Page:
Long-time fighting game enthusiast Patrick Miller recently started streaming on Twitch, and it’s no surprise he’s spent plenty of time discussing digital punching. Fighting game talk shows are nothing new, but if you’ve had a chance to read his book–and you should make that chance if you haven’t already–or have seen any of his previous work for Shoryuken, you’ll know that Pat’s approach to these games we all love extends well beyond tournament results or in-game strategies, and the video we’ve chosen to showcase in this post highlights just that. While it’s not the first of Pat’s videos, nor his most recent, it feels like the most appropriate place for newcomers to begin.
With Street Fighter V on the horizon and a (hopefully) massive influx of players to the fighting game community following soon thereafter, spreading the word about what makes fighting games fun may be the best way to ensure many would-be 16ers stick around to don their rose-colored glasses and look back on V’s release when VI eventually comes down the pipes. While the scene will certainly see some attrition after the initial hype fades, we can mitigate those losses and hold the interest of new players if we can successfully communicate to them why these games are worth sticking with.
Being told what makes something fun may not seem like the best way to, you know, enjoy whatever it is you’re being told how to enjoy. It’s sort of like having someone explain a joke you didn’t get. It’s either fun (or funny) or it’s not, right? Maybe not. When it comes to competitive gaming in particular, having the wrong approach–for instance, focusing entirely on taking home match victories without any emphasis on personal improvement along the way–can quickly become disheartening and land your copy of Street Fighter V, or any other fighting game, in the closet behind all those kites, model airplanes, and other hobby-related tidbits that never quite got off the ground.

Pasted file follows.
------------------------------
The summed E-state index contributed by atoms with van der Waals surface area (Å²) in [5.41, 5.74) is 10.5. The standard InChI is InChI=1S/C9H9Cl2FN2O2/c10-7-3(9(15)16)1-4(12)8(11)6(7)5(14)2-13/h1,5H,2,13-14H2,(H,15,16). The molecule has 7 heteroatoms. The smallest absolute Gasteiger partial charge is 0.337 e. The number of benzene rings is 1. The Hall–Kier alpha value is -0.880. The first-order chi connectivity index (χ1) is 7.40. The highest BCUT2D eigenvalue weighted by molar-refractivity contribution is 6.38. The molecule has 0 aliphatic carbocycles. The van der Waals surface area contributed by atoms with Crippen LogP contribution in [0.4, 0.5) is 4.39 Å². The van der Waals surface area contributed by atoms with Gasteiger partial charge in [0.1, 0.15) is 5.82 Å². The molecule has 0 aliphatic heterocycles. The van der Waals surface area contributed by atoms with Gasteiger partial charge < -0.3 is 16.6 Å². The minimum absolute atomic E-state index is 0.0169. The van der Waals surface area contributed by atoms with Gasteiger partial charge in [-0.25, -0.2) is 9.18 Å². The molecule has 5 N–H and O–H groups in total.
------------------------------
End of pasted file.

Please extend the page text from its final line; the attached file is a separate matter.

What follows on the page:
In the video below, Pat discusses why fighting games appeal to so many people, and why he has largely stopped playing single player titles in favor of multiplayer titles with a emphasis on competition. He ties much of his enjoyment of such games back to personal improvement. Through discussing this, Pat touches on how new players can use this chance for personal growth to find fun in fighting games, presenting a four-step plan that will ensure they not only improve at the games, but (hopefully) keep playing them for many years.
If you liked this video, you can find loads more content on Pat’s YouTube channel. If you’d prefer to catch the action live, he streams two times per week, with interviews happening Mondays at 7 PM PST and lectures/gameplay streams taking place on Tuesdays or Wednesdays at the same time. Do note that the Tuesday/Wednesday stream will not be happening this week, but be sure to check it out in the future.
Source: Patrick Miller